Walgreen, the nation's biggest drugstore operator, said it would pay about $623 million for Duane Reade Holdings Inc., which is the biggest drugstore chain in the city. Including $457 million in debt held by Duane Reade, the transaction is valued at $1.08 billion.
Duane Reade, which has been operating in the New York area for 50 years, is owned by a group that includes affiliates of the buyout firm Oak Hill Capital Partners. Walgreen said Duane Reade's sales totaled about $1.8 billion in 2009.
The deal, which requires regulatory approval, would include all 257 Duane Reade stores, along with the corporate office and two distribution centers. Most of those stores are in Manhattan, where Walgreen currently has 13 stores.
Walgreen, based in Deerfield, Ill., operates 70 stores in the New York area and had 7,162 stores overall as of Jan. 31. The company opened a new store in Times Square in 2008, but said it would take many years to match the amount of stores and the quality locations Duane Reade already has.
Walgreen said Duane Reade stores will keep their name after the deal closes, and it will decide over time on how to combine the two brands.
The deal unites two chains that are in transition. Walgreen is trying to improve sales by converting hundreds of stores to a new layout, and Duane Reade has done the same with 30 of its stores. Walgreen suggested it could get new ideas from Duane Reade. It plans to continue renovating Duane Reade stores, and all of them should be converted to the new format in four or five years.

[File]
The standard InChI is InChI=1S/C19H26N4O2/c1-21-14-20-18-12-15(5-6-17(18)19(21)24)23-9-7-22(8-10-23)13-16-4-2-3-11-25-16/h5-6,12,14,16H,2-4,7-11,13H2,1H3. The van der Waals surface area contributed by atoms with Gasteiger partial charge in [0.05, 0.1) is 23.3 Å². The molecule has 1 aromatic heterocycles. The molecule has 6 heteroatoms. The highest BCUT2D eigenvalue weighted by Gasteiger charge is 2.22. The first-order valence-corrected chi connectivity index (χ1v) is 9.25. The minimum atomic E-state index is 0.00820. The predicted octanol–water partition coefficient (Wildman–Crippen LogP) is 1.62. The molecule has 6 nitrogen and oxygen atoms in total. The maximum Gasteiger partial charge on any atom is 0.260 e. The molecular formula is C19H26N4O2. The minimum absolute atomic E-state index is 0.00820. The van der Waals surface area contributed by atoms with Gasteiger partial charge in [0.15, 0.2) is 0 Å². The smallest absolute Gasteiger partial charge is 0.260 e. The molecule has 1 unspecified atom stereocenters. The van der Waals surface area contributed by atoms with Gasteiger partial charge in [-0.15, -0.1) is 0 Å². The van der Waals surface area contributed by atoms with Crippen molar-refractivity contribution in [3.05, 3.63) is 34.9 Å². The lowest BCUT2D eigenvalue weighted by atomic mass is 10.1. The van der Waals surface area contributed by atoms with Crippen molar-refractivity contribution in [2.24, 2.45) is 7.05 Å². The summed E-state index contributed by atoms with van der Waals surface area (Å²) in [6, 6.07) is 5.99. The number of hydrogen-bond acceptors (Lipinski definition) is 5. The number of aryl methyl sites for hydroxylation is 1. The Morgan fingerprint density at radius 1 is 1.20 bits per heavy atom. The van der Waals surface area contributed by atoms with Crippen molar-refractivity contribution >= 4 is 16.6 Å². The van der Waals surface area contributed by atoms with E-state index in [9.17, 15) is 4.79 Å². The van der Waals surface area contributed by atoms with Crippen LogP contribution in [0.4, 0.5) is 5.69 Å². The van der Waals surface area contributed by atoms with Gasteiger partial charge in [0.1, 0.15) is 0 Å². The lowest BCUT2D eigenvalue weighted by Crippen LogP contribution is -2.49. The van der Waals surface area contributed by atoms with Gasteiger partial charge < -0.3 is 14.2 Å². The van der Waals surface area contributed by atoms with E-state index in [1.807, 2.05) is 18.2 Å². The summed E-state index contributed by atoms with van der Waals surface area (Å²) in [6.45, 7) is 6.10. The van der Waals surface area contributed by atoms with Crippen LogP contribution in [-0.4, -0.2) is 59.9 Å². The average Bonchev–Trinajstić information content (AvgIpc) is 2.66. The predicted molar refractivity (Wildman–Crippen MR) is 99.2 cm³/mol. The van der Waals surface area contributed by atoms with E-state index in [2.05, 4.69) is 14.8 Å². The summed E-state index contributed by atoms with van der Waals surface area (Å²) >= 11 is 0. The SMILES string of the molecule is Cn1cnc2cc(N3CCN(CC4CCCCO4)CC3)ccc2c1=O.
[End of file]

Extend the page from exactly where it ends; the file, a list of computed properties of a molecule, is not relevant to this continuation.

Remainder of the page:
Walgreen also praised Duane Reade's FlexRewards customer loyalty program, its private label products, and its "store within a store" Look Boutique section, where cosmetics and skin care products are sold in an area that looks more like a department store than a drug store.
Some analysts feel Walgreen is struggling to sustain its sales while making changes to its store layouts and its array of products. It plans to convert 3,000 stores by fall 2010.
The company will fund the buyout with existing cash and expects the deal to close by Aug. 31, the end of its current fiscal year.
Walgreen expects the deal to cut its profit by close to 10 cents per share in fiscal 2010 and by about 3 cents per share in fiscal 2011. The buyout will cut costs between $120 million and $130 million by the third year.
Shares of Walgreen rose 25 cents to $34.33 in morning trading.
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